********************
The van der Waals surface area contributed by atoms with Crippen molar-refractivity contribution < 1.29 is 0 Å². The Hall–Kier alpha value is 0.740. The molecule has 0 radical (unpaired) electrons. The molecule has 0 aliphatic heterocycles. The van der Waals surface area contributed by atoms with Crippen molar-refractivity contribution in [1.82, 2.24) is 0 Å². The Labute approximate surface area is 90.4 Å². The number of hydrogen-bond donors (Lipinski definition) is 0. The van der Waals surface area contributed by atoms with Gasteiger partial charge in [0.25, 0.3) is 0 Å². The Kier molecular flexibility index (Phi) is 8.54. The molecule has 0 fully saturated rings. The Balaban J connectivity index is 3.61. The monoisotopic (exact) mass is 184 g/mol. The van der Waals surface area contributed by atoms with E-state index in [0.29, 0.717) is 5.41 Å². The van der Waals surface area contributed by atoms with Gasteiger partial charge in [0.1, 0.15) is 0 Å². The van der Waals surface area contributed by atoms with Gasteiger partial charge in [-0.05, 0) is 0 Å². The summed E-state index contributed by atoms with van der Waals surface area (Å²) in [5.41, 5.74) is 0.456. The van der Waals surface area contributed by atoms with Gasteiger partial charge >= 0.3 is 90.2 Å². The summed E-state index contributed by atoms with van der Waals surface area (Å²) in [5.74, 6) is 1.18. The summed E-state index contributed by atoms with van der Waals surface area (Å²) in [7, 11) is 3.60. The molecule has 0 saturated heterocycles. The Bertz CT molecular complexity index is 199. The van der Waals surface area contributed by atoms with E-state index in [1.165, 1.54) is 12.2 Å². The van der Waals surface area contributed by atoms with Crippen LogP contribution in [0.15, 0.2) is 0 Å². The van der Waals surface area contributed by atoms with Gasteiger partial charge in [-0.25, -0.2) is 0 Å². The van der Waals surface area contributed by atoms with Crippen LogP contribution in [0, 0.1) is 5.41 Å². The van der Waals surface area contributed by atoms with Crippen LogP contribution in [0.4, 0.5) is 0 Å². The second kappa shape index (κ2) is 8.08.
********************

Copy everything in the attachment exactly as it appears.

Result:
The van der Waals surface area contributed by atoms with Crippen molar-refractivity contribution < 1.29 is 0 Å². The Hall–Kier alpha value is 0.740. The molecule has 0 radical (unpaired) electrons. The molecule has 0 aliphatic heterocycles. The van der Waals surface area contributed by atoms with Crippen molar-refractivity contribution in [1.82, 2.24) is 0 Å². The Labute approximate surface area is 90.4 Å². The number of hydrogen-bond donors (Lipinski definition) is 0. The van der Waals surface area contributed by atoms with Gasteiger partial charge in [0.25, 0.3) is 0 Å². The Kier molecular flexibility index (Phi) is 8.54. The molecule has 0 fully saturated rings. The Balaban J connectivity index is 3.61. The monoisotopic (exact) mass is 184 g/mol. The van der Waals surface area contributed by atoms with E-state index in [0.29, 0.717) is 5.41 Å². The van der Waals surface area contributed by atoms with Gasteiger partial charge in [0.1, 0.15) is 0 Å². The van der Waals surface area contributed by atoms with Gasteiger partial charge in [-0.05, 0) is 0 Å². The summed E-state index contributed by atoms with van der Waals surface area (Å²) in [5.41, 5.74) is 0.456. The van der Waals surface area contributed by atoms with Gasteiger partial charge >= 0.3 is 90.2 Å². The summed E-state index contributed by atoms with van der Waals surface area (Å²) in [5.74, 6) is 1.18. The summed E-state index contributed by atoms with van der Waals surface area (Å²) in [7, 11) is 3.60. The molecule has 0 saturated heterocycles. The Bertz CT molecular complexity index is 199. The van der Waals surface area contributed by atoms with E-state index in [1.165, 1.54) is 12.2 Å². The van der Waals surface area contributed by atoms with Crippen LogP contribution in [0.15, 0.2) is 0 Å². The van der Waals surface area contributed by atoms with Gasteiger partial charge in [-0.25, -0.2) is 0 Å². The van der Waals surface area contributed by atoms with Crippen LogP contribution in [0, 0.1) is 5.41 Å². The van der Waals surface area contributed by atoms with Crippen LogP contribution in [0.4, 0.5) is 0 Å². The second kappa shape index (κ2) is 8.08.